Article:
South-east house prices `at boiling point'

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The Independent Online
Generous bonuses paid to workers in the City are contributing to a north-south gulf in the housing market with property prices in the South-east said to be at "boiling point".

A survey of the housing market carried out by the Royal Institution of Chartered Surveyors found buyers in the South-east were responding "with abandon" to shortages in supply.

As a consequence, 82 per cent of chartered surveyors in the South-east reported that house prices had increased over the three months to the end of February. The demand for property in the region has brought down the average time for a house sale to 11 weeks, compared with 13 weeks nationally.

Estate agents say they have too few properties to offer, with the average number of dwellings per agent down to 42, a 10-per-cent fall on this time last year. One agent in Ashtead, Surrey, said the property shortage was the worst he had known in 30 years. Chartered surveyors in the North reported far less activity. Only one-quarter said prices had increased in the three- month period.

Ian Perry, RICS housing spokesman, said the upward trend of prices in the South-east would spread north but was held up by the caution being exercised by northern buyers.

"Parts of the Midlands and North are not seeing the same demand or activity but eventually the current resurgence will become more uniform," he said. Country houses and three-bedroom houses are in great demand in all parts of the country but flats and bungalows are still the most difficult properties to sell.

RICS said the re-emergence of large bonuses in the City, on a scale not seen since the Eighties, was inflating prices in the South-east. Tony Copping Joyce, a central London estate agent, said: "The economy from my point of view is a fizzing and buzzing City, and it is generating an awful lot of cash.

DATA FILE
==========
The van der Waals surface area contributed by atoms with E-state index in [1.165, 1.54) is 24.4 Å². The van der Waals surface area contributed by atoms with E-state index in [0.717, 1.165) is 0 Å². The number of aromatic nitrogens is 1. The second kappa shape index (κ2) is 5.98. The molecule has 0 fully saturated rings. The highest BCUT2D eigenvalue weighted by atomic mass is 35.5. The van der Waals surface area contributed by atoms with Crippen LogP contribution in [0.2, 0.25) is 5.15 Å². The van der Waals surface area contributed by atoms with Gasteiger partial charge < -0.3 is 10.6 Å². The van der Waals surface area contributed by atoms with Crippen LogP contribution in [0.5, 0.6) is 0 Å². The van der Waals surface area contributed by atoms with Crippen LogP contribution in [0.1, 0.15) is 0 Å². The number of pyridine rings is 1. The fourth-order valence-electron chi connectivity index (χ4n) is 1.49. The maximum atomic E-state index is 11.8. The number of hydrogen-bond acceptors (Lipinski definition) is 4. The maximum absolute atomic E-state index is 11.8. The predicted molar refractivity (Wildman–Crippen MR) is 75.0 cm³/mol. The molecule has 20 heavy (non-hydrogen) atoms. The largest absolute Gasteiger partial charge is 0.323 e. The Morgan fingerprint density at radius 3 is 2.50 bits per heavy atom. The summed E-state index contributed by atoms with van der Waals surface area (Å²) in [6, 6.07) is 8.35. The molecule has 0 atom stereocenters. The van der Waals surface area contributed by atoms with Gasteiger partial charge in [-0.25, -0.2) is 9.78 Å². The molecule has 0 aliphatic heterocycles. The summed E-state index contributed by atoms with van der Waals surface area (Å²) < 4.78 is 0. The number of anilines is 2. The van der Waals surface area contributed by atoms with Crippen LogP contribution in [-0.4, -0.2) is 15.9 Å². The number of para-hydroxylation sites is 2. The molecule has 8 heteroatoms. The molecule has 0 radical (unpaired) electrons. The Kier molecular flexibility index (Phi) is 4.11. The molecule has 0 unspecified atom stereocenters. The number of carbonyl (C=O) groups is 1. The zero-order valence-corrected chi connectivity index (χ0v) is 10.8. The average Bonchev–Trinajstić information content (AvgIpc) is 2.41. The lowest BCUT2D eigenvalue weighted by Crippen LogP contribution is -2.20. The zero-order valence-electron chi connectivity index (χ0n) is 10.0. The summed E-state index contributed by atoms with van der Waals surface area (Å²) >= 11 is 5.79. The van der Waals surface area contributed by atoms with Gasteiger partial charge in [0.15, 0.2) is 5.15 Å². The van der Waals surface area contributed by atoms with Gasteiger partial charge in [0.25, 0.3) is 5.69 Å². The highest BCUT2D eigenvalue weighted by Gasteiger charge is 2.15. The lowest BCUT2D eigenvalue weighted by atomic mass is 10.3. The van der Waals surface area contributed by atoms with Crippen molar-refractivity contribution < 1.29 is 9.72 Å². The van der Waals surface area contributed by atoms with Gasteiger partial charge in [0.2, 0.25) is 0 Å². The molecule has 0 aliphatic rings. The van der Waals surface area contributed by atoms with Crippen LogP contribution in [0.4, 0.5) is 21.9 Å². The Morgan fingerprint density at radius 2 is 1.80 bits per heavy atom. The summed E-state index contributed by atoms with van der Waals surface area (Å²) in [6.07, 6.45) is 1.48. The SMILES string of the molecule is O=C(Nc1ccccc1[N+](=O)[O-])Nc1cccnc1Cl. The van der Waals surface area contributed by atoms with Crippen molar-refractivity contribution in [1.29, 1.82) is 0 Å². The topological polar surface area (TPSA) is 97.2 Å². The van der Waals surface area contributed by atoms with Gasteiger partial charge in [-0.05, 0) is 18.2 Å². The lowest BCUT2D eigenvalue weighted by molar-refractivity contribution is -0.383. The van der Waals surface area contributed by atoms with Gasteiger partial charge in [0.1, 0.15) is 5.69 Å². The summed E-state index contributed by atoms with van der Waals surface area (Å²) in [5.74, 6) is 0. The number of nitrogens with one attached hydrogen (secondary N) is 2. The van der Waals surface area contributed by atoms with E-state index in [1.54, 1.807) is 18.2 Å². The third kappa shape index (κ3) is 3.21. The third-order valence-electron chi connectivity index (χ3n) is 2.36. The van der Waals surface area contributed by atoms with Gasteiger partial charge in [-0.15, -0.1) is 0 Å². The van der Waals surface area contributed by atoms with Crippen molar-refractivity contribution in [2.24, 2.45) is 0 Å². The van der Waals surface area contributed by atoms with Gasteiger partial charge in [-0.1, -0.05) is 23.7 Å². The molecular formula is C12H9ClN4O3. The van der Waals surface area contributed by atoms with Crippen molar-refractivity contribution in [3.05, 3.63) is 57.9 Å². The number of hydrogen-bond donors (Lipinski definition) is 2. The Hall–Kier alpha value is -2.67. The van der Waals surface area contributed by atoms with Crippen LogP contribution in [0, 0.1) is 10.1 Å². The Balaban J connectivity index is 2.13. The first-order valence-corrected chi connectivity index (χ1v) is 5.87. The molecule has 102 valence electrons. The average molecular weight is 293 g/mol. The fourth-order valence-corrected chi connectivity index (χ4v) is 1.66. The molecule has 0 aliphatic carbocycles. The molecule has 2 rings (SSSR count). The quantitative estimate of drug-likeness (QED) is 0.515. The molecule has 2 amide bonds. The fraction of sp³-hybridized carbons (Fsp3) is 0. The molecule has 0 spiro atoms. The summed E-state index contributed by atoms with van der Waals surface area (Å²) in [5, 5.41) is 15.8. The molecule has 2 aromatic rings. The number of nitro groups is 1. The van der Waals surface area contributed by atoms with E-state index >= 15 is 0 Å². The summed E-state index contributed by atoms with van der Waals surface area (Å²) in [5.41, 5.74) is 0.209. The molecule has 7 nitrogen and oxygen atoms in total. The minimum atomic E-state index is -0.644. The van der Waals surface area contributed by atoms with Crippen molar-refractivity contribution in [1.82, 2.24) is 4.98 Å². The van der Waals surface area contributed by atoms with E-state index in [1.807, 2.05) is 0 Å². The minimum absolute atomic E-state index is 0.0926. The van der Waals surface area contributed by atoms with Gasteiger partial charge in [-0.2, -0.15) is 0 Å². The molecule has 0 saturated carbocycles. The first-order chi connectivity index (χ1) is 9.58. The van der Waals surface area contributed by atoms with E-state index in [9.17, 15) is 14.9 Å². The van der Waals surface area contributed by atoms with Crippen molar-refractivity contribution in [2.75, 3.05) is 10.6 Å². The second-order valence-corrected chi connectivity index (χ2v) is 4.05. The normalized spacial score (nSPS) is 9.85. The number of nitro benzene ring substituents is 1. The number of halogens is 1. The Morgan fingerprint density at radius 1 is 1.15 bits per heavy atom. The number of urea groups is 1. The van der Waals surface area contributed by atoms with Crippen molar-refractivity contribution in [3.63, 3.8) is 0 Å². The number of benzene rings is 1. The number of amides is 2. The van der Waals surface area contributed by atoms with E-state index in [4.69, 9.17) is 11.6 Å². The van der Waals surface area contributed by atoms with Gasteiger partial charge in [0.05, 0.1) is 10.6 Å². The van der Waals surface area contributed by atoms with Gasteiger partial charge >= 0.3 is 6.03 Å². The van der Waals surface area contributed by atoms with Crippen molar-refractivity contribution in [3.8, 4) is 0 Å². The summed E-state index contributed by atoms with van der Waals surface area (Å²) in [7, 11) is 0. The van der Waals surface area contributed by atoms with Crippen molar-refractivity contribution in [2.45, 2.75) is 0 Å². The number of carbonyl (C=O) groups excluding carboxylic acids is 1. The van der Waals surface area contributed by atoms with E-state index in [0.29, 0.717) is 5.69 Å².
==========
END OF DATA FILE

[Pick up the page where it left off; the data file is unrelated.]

"There are a lot of people who, during five years of stagnation, have been waiting to go out and buy. There is great pressure on property."

Prices in fashionable London districts, such as Islington and Camden, and in sought-after suburbs, such as Twickenham and Totteridge, are rising faster than in poorer areas, like Walthamstow and Leytonstone.

Copping Joyce, the RICS southern area housing spokesman, said the north- south divide extended as far as Birmingham but did not include the South- west, where prices were not rising.

Some northern estate agents said the picture was more complicated than the one painted by the RICS. They said the divide was between London and the provinces rather than the North and the South.

Others agreed that northern buyers were being far more parsimonious than their southern counterparts.

Helen Smelt-Webb, of Lewthwaite Barclay estate agents, near York, said: "Certainly we have not had any price rises and people are striking hard bargains.

"People are much more prepared to walk away rather than get into a `best- and-final-offer' situation with other buyers. They are saying `We are not going to be pushed up.'"

She added: "People in the North lost less money in the 1988 boom. They have no reason to be any more cautious than the southerners."